Window Of Tolerance; A Guide to Understanding and Expanding your Window of Tolerance for Coping and Emotion Regulation


Our “window of tolerance” can be defined as one’s ability to tolerate distress in the environment/situations. When an individual is within their window of tolerance, they are able to practice optimal problem solving, access logical thinking skills, regulate emotions effectively, able to access optimal alertness even with some pressure and stress, and mindfulness. Our window of tolerance can grow or shrink depending on one’s environment and frequency of being exposed to stressful events or trauma. Basically, the more we encounter stress or are exposed to consistent traumatic events, the smaller and smaller our window can become ; this can make it very difficult to navigate or function within our everyday lives where even the tiniest of disruption in our environment can send us into either a state of panic or numbness/shut down. 

How do you know if you are out of your window of tolerance?

When our window shrinks, it doesn’t take much for one to jump out of that window of tolerance and into either the hyperarousal or hypoarousal windows. 

  • Hyperarousal can look like:
    •  Increase in anxiety
    •  Increase in body temperature/sweating
    •  Increase in heart rate
    •  Feeling out of control
    •  Tunnel vision
    •  Difficulty concentrating
    •  Fast speech
    •  Feelings of being overwhelmed
    •  Feeling panicky

  • Hypoarousal can look like:
    • Feeling frozen or stuck
    • Zoning out
    • Numbness
    • Dissociating
    • Poor circulation in the body/cold temperature 
    • Indecisiveness 
    • Slow speech
    • Lethargic
    • Lack of motivation

How to Grow Your Window:

The good news is that we all have the ability to grow our window of tolerance! Of course this takes practice and support from your therapist and other supports in one’s life, but it is possible with practice and consistency of expanding your coping skill toolbox. 

Some helpful coping skills one can utilize include: 

For Hyperarousal :

  • Taking a cold shower
  • Going for a mindful walk or run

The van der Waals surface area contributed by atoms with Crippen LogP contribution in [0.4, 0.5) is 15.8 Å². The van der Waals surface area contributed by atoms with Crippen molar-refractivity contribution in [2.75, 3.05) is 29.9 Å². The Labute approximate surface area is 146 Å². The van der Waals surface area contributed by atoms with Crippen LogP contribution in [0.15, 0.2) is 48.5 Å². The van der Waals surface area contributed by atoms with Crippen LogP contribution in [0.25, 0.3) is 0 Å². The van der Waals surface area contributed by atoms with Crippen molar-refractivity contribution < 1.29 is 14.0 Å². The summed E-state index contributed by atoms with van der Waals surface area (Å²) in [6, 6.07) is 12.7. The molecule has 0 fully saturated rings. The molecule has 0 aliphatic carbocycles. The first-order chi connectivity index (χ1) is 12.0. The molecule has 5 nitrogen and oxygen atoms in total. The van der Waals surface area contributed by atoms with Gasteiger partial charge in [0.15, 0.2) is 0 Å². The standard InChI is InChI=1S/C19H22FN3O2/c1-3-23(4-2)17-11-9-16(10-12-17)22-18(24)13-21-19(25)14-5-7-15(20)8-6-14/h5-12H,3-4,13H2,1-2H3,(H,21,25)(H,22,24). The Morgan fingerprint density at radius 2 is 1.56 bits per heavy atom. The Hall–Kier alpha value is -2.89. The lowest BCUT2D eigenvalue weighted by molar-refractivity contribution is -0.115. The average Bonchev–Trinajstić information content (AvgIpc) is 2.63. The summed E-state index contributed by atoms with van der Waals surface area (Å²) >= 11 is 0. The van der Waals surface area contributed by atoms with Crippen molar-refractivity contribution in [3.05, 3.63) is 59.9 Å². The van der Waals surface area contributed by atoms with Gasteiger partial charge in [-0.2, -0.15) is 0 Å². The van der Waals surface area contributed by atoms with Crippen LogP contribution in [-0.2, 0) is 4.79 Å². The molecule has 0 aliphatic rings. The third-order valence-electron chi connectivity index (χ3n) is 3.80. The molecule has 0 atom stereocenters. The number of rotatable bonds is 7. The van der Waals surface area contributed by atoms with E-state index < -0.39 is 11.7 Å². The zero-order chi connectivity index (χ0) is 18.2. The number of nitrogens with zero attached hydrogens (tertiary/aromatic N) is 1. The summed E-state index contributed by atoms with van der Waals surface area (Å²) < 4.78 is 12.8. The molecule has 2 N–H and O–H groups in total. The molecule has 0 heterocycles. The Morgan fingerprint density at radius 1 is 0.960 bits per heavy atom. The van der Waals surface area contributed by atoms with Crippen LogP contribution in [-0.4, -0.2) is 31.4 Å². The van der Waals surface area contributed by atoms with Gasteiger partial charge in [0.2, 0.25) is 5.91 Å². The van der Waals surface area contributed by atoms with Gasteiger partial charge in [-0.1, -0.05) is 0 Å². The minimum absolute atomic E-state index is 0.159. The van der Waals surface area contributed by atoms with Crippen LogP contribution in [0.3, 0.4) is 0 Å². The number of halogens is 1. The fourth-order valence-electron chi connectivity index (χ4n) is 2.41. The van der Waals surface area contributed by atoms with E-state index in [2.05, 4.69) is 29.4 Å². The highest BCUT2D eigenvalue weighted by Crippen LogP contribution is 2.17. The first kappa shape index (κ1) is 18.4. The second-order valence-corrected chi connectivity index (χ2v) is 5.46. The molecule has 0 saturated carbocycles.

• Restorative yoga postures (i.e. child’s pose, forward fold)
  • Four square breathing or belly breathing
  • Holding a frozen orange or ice cube
  • Engaging the 5 senses to distract yourself from intense sensations in the body (5 things you can see, 4 things you can touch, 3 things you can hear, 2 things you can smell, 1 thing you can taste)

For Hypoarousal:

  • Taking a warm bath
  • Lighting an essential oil candle or diffuser 
  • Shaking 
  • More active yoga postures (i.e. heart openers, mountain  pose, twists)
  • Engaging the 5 senses (5,4,3,2,1 technique) to reorient the body and brain to the environment
  • Petting a furry friend at home
  • Going for a walk while listening to your favorite playlist 

Be Patient With Yourself:

Although very possible to do, It can be challenging and scary to become more aware of when our body jumps out of our window of tolerance. Remind yourself that your body is just trying to protect you…it just needs a little help remembering that you are not living in your past experiences or trauma. Be gentle and remember to bring some self compassion towards yourself when rewiring the nervous system. Remind yourself that you and your body are not “broken” or something that “needs to be fixed”; rather, you are just learning how to make your nervous system and body feel safe again.

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